For example, a high-impact, high-intensity workout would be a series of burpees. “It’s going to get your heart rate up very quickly, and you’re also jumping and landing, so there’s impact against the body,” Mulgrew explains. Rowing, meanwhile, is a high-intensity, low-impact workout because “it’s not weight-bearing (since you’re sitting), but you can row fast or hard, and it’s going to increase the intensity at your body is working,” she says. Then you can also do a low-intensity, low-impact workout, which would be like going for a long walk on a flat surface. None of these are inherently better or worse than the rest: “It really depends on your goals and intentions,” says Mulgrew.

Which workouts are low impact?

“Inserting low-impact workouts into your current exercise routine may be easier than you think,” says Colon. Indeed, many workouts are inherently low-impact, such as Pilates, yoga, walking, cycling, swimming, and even strength training. And you can easily do a low impact workout by removing or modifying the jumping motions. For example, a HIIT plyometric workout can be made low-impact if you swap, say, squat jumps and do a calf-raise squat instead.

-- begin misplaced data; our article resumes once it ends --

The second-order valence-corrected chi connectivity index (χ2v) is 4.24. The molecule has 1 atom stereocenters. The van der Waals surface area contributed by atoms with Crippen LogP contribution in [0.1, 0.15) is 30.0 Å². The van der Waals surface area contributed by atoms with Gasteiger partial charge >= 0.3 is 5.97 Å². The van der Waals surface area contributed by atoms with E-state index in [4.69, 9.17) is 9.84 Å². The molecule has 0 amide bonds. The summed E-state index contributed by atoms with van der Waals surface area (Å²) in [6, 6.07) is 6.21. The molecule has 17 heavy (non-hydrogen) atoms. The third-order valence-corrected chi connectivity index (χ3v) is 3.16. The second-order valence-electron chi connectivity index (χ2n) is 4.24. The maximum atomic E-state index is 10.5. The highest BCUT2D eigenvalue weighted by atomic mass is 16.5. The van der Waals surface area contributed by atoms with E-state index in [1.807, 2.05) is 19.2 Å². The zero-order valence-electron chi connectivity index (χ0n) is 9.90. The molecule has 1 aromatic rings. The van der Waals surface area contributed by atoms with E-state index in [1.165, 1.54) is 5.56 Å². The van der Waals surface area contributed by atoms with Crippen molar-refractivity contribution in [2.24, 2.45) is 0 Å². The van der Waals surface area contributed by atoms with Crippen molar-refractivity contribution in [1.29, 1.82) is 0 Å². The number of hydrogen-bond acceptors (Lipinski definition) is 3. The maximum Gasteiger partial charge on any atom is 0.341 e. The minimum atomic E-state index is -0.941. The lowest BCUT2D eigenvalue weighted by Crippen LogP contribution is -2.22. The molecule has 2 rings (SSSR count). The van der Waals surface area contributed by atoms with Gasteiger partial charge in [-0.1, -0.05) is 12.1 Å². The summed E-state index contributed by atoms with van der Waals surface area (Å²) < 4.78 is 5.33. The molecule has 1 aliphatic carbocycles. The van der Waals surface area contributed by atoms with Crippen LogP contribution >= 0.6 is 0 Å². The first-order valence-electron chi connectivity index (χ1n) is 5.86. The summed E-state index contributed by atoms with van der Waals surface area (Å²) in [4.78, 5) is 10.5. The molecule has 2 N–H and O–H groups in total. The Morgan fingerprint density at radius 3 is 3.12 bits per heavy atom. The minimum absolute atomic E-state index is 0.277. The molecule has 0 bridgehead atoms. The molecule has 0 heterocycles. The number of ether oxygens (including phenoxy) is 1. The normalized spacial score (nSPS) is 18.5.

One exercise you can’t do low impact, however, is running. Because you’re in the air for a brief moment while you shift your weight from one leg to the other, running, by definition, is high impact. For this reason, sports that include running or agility, for example (think: tennis, pickleball, soccer, and basketball) would all be considered high impact.

Who can benefit from low impact workouts?

Honestly, everyone, Norris said. Because so much falls under the low-impact umbrella, there’s something for everyone, whatever your needs and goals.

In particular, because your body and joints wear out less during low-impact workouts, they can be a great choice for anyone who has injured themselves in the past or who wants to prevent injury in the future, says Miller. Not to mention that low impact workouts are generally friendly for beginners or people returning from a workout break.

Why is everyone so low impact right now?

The internet’s current love for low-impact exercises is real, from the 12-3-30 workout to the Pilates reformer. But there are several reasons why the trend has swung in this direction.

On the one hand, “it’s getting better,” says Mulgrew. “It allows people to connect with their body – it’s an inward experience rather than an out-of-body experience. That doesn’t mean you can’t experience that mind-body connection when doing more impactful things. , but when the body doesn’t feel good when you do it, it’s very distracting. All you can think about is the discomfort rather than the way your body moves. Over the past decade , the narrative of cultural fitness has shifted from a matter of aesthetics to a matter of fitness to a matter of mood and mental health – trading unrealistic standards of beauty for self-care, so it makes sense that people are starting to choose their workouts based on the feel-good factor rather than calorie gain or body change promises.